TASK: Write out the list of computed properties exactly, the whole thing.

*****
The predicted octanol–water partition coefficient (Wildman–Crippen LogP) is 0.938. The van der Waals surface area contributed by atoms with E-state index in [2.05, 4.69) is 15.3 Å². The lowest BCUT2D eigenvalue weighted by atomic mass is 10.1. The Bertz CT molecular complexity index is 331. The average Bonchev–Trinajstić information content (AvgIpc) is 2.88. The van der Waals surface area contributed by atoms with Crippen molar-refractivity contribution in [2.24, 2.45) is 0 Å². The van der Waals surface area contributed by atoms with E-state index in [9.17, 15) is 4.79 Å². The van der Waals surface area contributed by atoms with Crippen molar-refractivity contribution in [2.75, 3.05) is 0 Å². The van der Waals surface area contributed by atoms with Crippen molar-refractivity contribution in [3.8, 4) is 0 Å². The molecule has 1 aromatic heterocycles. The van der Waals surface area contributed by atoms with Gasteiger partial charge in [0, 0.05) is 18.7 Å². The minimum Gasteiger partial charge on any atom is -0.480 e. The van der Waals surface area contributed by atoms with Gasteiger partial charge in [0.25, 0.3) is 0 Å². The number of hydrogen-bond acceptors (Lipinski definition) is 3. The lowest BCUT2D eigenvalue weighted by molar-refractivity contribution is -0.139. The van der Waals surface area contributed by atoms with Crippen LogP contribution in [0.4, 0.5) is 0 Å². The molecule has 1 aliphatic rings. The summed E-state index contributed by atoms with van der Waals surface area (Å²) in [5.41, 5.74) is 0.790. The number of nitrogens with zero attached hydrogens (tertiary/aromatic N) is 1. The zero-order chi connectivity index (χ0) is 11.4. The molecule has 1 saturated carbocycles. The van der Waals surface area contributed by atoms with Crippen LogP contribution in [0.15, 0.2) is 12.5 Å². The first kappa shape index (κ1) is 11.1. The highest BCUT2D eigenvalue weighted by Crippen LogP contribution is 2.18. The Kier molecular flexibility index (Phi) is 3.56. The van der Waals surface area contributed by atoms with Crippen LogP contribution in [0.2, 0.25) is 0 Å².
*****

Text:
The predicted octanol–water partition coefficient (Wildman–Crippen LogP) is 0.938. The van der Waals surface area contributed by atoms with E-state index in [2.05, 4.69) is 15.3 Å². The lowest BCUT2D eigenvalue weighted by atomic mass is 10.1. The Bertz CT molecular complexity index is 331. The average Bonchev–Trinajstić information content (AvgIpc) is 2.88. The van der Waals surface area contributed by atoms with Crippen molar-refractivity contribution in [2.24, 2.45) is 0 Å². The van der Waals surface area contributed by atoms with E-state index in [9.17, 15) is 4.79 Å². The van der Waals surface area contributed by atoms with Crippen molar-refractivity contribution in [2.75, 3.05) is 0 Å². The van der Waals surface area contributed by atoms with Crippen molar-refractivity contribution in [3.8, 4) is 0 Å². The molecule has 1 aromatic heterocycles. The van der Waals surface area contributed by atoms with Gasteiger partial charge in [0, 0.05) is 18.7 Å². The minimum Gasteiger partial charge on any atom is -0.480 e. The van der Waals surface area contributed by atoms with Gasteiger partial charge in [0.25, 0.3) is 0 Å². The number of hydrogen-bond acceptors (Lipinski definition) is 3. The lowest BCUT2D eigenvalue weighted by molar-refractivity contribution is -0.139. The van der Waals surface area contributed by atoms with Crippen LogP contribution in [0.4, 0.5) is 0 Å². The molecule has 1 aliphatic rings. The summed E-state index contributed by atoms with van der Waals surface area (Å²) in [5.41, 5.74) is 0.790. The number of nitrogens with zero attached hydrogens (tertiary/aromatic N) is 1. The zero-order chi connectivity index (χ0) is 11.4. The molecule has 1 saturated carbocycles. The van der Waals surface area contributed by atoms with Crippen LogP contribution in [0.15, 0.2) is 12.5 Å². The first kappa shape index (κ1) is 11.1. The highest BCUT2D eigenvalue weighted by Crippen LogP contribution is 2.18. The Kier molecular flexibility index (Phi) is 3.56. The van der Waals surface area contributed by atoms with Crippen LogP contribution in [0.2, 0.25) is 0 Å².